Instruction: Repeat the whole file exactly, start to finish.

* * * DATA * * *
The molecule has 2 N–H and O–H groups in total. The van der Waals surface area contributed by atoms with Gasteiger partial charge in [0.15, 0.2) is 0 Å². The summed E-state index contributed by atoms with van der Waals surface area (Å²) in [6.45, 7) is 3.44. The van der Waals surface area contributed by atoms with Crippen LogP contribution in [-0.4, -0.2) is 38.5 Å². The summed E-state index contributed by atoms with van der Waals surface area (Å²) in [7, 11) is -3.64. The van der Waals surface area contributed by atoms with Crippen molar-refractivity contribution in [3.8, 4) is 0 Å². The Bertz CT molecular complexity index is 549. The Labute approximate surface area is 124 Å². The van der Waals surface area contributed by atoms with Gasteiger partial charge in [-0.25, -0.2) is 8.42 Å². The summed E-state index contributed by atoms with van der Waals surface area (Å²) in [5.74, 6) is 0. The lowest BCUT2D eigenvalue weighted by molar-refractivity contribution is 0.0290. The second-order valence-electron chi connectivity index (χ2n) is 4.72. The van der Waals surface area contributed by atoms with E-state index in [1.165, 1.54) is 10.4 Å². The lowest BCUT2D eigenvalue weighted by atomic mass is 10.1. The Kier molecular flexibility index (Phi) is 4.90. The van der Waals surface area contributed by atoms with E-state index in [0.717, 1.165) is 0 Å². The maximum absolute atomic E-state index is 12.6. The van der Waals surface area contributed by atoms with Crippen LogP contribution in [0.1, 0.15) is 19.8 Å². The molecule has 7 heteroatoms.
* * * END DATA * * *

The molecule has 2 N–H and O–H groups in total. The van der Waals surface area contributed by atoms with Gasteiger partial charge in [0.15, 0.2) is 0 Å². The summed E-state index contributed by atoms with van der Waals surface area (Å²) in [6.45, 7) is 3.44. The van der Waals surface area contributed by atoms with Crippen LogP contribution in [-0.4, -0.2) is 38.5 Å². The summed E-state index contributed by atoms with van der Waals surface area (Å²) in [7, 11) is -3.64. The van der Waals surface area contributed by atoms with Crippen molar-refractivity contribution in [3.8, 4) is 0 Å². The Bertz CT molecular complexity index is 549. The Labute approximate surface area is 124 Å². The van der Waals surface area contributed by atoms with Gasteiger partial charge in [-0.25, -0.2) is 8.42 Å². The summed E-state index contributed by atoms with van der Waals surface area (Å²) in [5.74, 6) is 0. The lowest BCUT2D eigenvalue weighted by molar-refractivity contribution is 0.0290. The second-order valence-electron chi connectivity index (χ2n) is 4.72. The van der Waals surface area contributed by atoms with E-state index in [1.165, 1.54) is 10.4 Å². The lowest BCUT2D eigenvalue weighted by atomic mass is 10.1. The Kier molecular flexibility index (Phi) is 4.90. The van der Waals surface area contributed by atoms with E-state index in [0.717, 1.165) is 0 Å². The maximum absolute atomic E-state index is 12.6. The van der Waals surface area contributed by atoms with Crippen LogP contribution in [0.1, 0.15) is 19.8 Å². The molecule has 7 heteroatoms.